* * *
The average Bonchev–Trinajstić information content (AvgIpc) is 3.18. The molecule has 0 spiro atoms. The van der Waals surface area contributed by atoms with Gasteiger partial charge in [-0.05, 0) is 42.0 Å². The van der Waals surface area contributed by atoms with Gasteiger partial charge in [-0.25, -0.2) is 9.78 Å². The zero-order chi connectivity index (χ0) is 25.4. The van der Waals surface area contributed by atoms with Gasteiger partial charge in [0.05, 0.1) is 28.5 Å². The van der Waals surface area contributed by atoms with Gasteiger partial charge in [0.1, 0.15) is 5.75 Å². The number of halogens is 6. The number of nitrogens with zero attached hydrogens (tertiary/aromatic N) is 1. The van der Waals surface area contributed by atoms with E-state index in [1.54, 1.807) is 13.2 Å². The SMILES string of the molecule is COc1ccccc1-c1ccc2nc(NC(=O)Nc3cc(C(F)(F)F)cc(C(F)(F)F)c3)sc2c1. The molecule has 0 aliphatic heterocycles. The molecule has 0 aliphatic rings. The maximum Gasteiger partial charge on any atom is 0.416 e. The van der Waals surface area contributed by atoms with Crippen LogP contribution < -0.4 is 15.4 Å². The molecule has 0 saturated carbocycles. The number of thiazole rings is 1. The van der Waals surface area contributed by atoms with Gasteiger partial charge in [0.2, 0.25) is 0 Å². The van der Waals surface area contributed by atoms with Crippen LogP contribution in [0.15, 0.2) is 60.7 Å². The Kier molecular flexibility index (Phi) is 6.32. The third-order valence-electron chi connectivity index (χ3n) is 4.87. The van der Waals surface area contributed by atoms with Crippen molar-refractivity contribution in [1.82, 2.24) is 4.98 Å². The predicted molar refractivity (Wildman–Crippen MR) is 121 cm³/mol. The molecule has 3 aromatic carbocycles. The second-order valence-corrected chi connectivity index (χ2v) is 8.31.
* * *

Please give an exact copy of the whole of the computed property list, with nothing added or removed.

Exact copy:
The average Bonchev–Trinajstić information content (AvgIpc) is 3.18. The molecule has 0 spiro atoms. The van der Waals surface area contributed by atoms with Gasteiger partial charge in [-0.05, 0) is 42.0 Å². The van der Waals surface area contributed by atoms with Gasteiger partial charge in [-0.25, -0.2) is 9.78 Å². The zero-order chi connectivity index (χ0) is 25.4. The van der Waals surface area contributed by atoms with Gasteiger partial charge in [0.05, 0.1) is 28.5 Å². The van der Waals surface area contributed by atoms with Gasteiger partial charge in [0.1, 0.15) is 5.75 Å². The number of halogens is 6. The number of nitrogens with zero attached hydrogens (tertiary/aromatic N) is 1. The van der Waals surface area contributed by atoms with E-state index in [1.54, 1.807) is 13.2 Å². The SMILES string of the molecule is COc1ccccc1-c1ccc2nc(NC(=O)Nc3cc(C(F)(F)F)cc(C(F)(F)F)c3)sc2c1. The molecule has 0 aliphatic heterocycles. The molecule has 0 aliphatic rings. The maximum Gasteiger partial charge on any atom is 0.416 e. The van der Waals surface area contributed by atoms with Crippen LogP contribution < -0.4 is 15.4 Å². The molecule has 0 saturated carbocycles. The number of thiazole rings is 1. The van der Waals surface area contributed by atoms with Gasteiger partial charge in [0.2, 0.25) is 0 Å². The van der Waals surface area contributed by atoms with Crippen LogP contribution in [0.15, 0.2) is 60.7 Å². The Kier molecular flexibility index (Phi) is 6.32. The third-order valence-electron chi connectivity index (χ3n) is 4.87. The van der Waals surface area contributed by atoms with Crippen molar-refractivity contribution in [1.82, 2.24) is 4.98 Å². The predicted molar refractivity (Wildman–Crippen MR) is 121 cm³/mol. The molecule has 3 aromatic carbocycles. The second-order valence-corrected chi connectivity index (χ2v) is 8.31.